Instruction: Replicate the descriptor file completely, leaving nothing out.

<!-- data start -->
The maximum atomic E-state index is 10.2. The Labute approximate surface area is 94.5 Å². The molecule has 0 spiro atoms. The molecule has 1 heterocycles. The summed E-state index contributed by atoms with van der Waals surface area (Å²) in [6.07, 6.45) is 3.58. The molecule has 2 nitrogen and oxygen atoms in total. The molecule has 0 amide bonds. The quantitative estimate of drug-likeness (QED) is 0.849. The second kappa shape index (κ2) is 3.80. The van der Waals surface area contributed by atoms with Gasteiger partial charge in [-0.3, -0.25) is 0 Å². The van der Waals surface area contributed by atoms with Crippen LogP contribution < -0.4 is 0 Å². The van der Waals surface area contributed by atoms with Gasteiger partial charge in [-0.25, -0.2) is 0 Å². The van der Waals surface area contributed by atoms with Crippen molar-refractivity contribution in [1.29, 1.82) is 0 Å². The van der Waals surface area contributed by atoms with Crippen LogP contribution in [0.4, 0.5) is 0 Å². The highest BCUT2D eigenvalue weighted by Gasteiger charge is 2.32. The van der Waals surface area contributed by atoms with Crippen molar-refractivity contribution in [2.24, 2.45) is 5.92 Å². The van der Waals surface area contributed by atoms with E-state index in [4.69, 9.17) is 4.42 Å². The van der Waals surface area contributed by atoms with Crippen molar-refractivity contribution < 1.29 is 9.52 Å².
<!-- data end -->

The maximum atomic E-state index is 10.2. The Labute approximate surface area is 94.5 Å². The molecule has 0 spiro atoms. The molecule has 1 heterocycles. The summed E-state index contributed by atoms with van der Waals surface area (Å²) in [6.07, 6.45) is 3.58. The molecule has 2 nitrogen and oxygen atoms in total. The molecule has 0 amide bonds. The quantitative estimate of drug-likeness (QED) is 0.849. The second kappa shape index (κ2) is 3.80. The van der Waals surface area contributed by atoms with Gasteiger partial charge in [-0.3, -0.25) is 0 Å². The van der Waals surface area contributed by atoms with Crippen LogP contribution < -0.4 is 0 Å². The van der Waals surface area contributed by atoms with Gasteiger partial charge in [-0.25, -0.2) is 0 Å². The van der Waals surface area contributed by atoms with Crippen molar-refractivity contribution in [1.29, 1.82) is 0 Å². The van der Waals surface area contributed by atoms with Crippen LogP contribution in [0.4, 0.5) is 0 Å². The highest BCUT2D eigenvalue weighted by Gasteiger charge is 2.32. The van der Waals surface area contributed by atoms with Crippen molar-refractivity contribution in [2.24, 2.45) is 5.92 Å². The van der Waals surface area contributed by atoms with E-state index in [4.69, 9.17) is 4.42 Å². The van der Waals surface area contributed by atoms with Crippen molar-refractivity contribution < 1.29 is 9.52 Å².